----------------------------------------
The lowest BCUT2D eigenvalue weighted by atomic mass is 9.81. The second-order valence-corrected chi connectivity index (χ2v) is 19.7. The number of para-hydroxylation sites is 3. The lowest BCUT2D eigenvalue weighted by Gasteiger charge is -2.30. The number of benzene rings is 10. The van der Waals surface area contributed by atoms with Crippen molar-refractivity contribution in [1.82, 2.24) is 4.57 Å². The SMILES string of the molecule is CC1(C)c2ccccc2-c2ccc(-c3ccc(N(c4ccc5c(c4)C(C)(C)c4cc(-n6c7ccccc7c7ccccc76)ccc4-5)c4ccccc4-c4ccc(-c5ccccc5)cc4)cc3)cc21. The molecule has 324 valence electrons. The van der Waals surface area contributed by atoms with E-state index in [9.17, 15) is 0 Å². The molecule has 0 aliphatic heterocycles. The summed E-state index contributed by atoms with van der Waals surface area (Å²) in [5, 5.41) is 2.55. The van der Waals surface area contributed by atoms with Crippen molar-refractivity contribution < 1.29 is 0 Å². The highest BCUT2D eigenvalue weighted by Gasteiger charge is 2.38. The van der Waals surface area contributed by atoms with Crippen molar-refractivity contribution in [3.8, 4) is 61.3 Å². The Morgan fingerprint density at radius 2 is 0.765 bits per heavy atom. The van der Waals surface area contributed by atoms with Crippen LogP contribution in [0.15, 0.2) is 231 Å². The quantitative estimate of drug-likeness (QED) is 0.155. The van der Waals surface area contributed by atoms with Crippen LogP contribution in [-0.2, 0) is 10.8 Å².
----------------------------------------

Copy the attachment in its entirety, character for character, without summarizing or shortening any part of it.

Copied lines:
The lowest BCUT2D eigenvalue weighted by atomic mass is 9.81. The second-order valence-corrected chi connectivity index (χ2v) is 19.7. The number of para-hydroxylation sites is 3. The lowest BCUT2D eigenvalue weighted by Gasteiger charge is -2.30. The number of benzene rings is 10. The van der Waals surface area contributed by atoms with Crippen molar-refractivity contribution in [1.82, 2.24) is 4.57 Å². The SMILES string of the molecule is CC1(C)c2ccccc2-c2ccc(-c3ccc(N(c4ccc5c(c4)C(C)(C)c4cc(-n6c7ccccc7c7ccccc76)ccc4-5)c4ccccc4-c4ccc(-c5ccccc5)cc4)cc3)cc21. The molecule has 324 valence electrons. The van der Waals surface area contributed by atoms with E-state index in [9.17, 15) is 0 Å². The molecule has 0 aliphatic heterocycles. The summed E-state index contributed by atoms with van der Waals surface area (Å²) in [5, 5.41) is 2.55. The van der Waals surface area contributed by atoms with Crippen molar-refractivity contribution < 1.29 is 0 Å². The highest BCUT2D eigenvalue weighted by Gasteiger charge is 2.38. The van der Waals surface area contributed by atoms with Crippen molar-refractivity contribution in [3.8, 4) is 61.3 Å². The Morgan fingerprint density at radius 2 is 0.765 bits per heavy atom. The van der Waals surface area contributed by atoms with Crippen LogP contribution in [0.15, 0.2) is 231 Å². The quantitative estimate of drug-likeness (QED) is 0.155. The van der Waals surface area contributed by atoms with Crippen LogP contribution in [-0.2, 0) is 10.8 Å².